Greece crisis: Readers reflect on parallels with Argentina
The recent turmoil in the Greek financial markets has been likened by experts to the crisis in Argentina which resulted in the collapse of the peso in 2002.
The BBC introduced Argentinian Nora Casiello to Greek William David Eustratios Mallinson. We asked them to share their thoughts on the economic and political issues that led to financial difficulties in their countries.
William Mallinson is a university lecturer, writer and political activist in Greece. He believes that Greece must leave the euro in order to survive the current crisis.
Nora Casiello is an English teacher and political sciences graduate in Rosario, Argentina. She was in Buenos Aries at the time of the 2001-02 crisis.
So why did it all happen?
William: The situation in Greece occurred, in an immediate sense, because of some false numbers which allowed the country to join the Euro.
Greece's debt is now growing faster than its economy.
It is a vicious circle - the more the borrowing, the smaller the economy becomes.
Default is a mathematical certainty.
Greece therefore needs to leave the euro now and regain its sovereignty.
Nora: I am sure the IMF and the main economic powers had their own agenda when they lent money to my country, but somebody in Argentina accepted that money.
The worst thing was that most of the money lent to my country was not invested but squandered.
When Argentina fell into a recession, the prices of our products were no longer competitive.
Devaluation meant a huge transfer of money from those who had saved to those who had not.
Who was to blame?
William: Greek MPs are primarily responsible for agreeing to this economic situation in order to save their positions and their skins. They earn far too much, about four times as much as a full professor.
By voting for imposed measures that are destroying the lives of ordinary Greeks like me they have shown that they care more for themselves than for Greece."
Nora: In the case of Argentina, everyone was to blame. Of course, politicians and the establishment were mainly responsible, but everybody enjoyed consuming imported goods and the possibility of buying with credit cards.
How did the community react?
William: The community has reacted with angry restraint, despite the use of illegal gas by the police, which caused hundreds of metro passengers at the metro of the main square, Syntagma, to collapse on Wednesday.
For several weeks, hundreds of thousands of ordinary citizens have been petitioning parliament, which has ignored them. Democracy is dying.
Nora: When the government announced austerity measures, the people reacted with anger, because they were either directly affected by it or found it unfair.
Then, the government established the "corralito", which imposed restrictions on peoples' bank accounts. This triggered the first big demonstration and "pot-banging", which was followed by violent demonstrations.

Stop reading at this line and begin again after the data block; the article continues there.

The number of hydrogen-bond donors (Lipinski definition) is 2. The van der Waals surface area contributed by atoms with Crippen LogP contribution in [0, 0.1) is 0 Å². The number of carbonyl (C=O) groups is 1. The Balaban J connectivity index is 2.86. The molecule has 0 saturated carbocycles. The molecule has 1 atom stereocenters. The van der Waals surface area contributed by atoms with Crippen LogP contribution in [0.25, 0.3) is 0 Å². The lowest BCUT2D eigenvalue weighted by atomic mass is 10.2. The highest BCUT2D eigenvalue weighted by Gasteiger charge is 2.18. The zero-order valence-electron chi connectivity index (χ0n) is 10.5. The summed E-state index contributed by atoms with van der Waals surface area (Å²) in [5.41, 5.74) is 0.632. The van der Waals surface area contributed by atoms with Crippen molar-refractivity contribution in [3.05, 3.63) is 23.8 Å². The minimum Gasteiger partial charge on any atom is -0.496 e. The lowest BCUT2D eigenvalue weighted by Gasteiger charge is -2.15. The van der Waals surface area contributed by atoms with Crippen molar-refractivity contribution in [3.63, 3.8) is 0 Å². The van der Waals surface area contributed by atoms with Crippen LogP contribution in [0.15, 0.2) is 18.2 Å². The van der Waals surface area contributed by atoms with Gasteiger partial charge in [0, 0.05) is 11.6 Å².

Several people died in Buenos Aires and the provinces and, once again, supermarkets and shops were vandalised and robbed. But only a very small part of the population took part in this.
What was the personal impact on you?
William: The personal impact on me is that my net salary was cut arbitrarily by a quarter. I have less money to feed my family and have had to take out a hated bank loan, which helps the bank more than my family.
Prices have also shot up. Greek petrol is the most expensive in Europe, while Greek salaries (except for politicians) are very low. The pips are being made to squeak.
Nora: I was one of the lucky ones: I did not have savings at the bank, having used my money to fully purchase an apartment, so I neither lost nor gained. And, fortunately, I kept my job.
Are austerity measures the right way forward?
William: Greece must no longer succumb to the European Central Bank, European Commission and IMF's blackmail and leave the euro, declare the debt illegal, nationalise the big banks and regain our sovereignty.
More co-operation with Russia is also required, since it is the most powerful local country, and has traditionally been friendly towards Greece.
Nora: Yes, I think they are. I would rather have a government applying an orderly austerity plan than the chaos and unfair distribution of effort that resulted from devaluation in my country.
Final thoughts ...
William: I think there will be backstage pressure by the IMF and the European Central Bank. There will certainly be more chaos in the meantime, since the average Greek citizen simply cannot pay, while the corrupt high-level politicians, shipping people, some club-owners and some private doctors and lawyers continue to hide their taxable money.
If the Greek government does not resign soon, I foresee targeted violence by extremist groups.
Nora: Based on my experience (I have lived through terrorism and repression, hyperinflation and several devaluations), I would say that we, the people, are resilient, and we always find a way out. But we rarely review our own mistakes, we blame others (who very often deserve the blame) but excuse our own actions.
We must learn to improve the institutions and the laws, and not just expect the "magic solution" promised by anyone seeking our vote.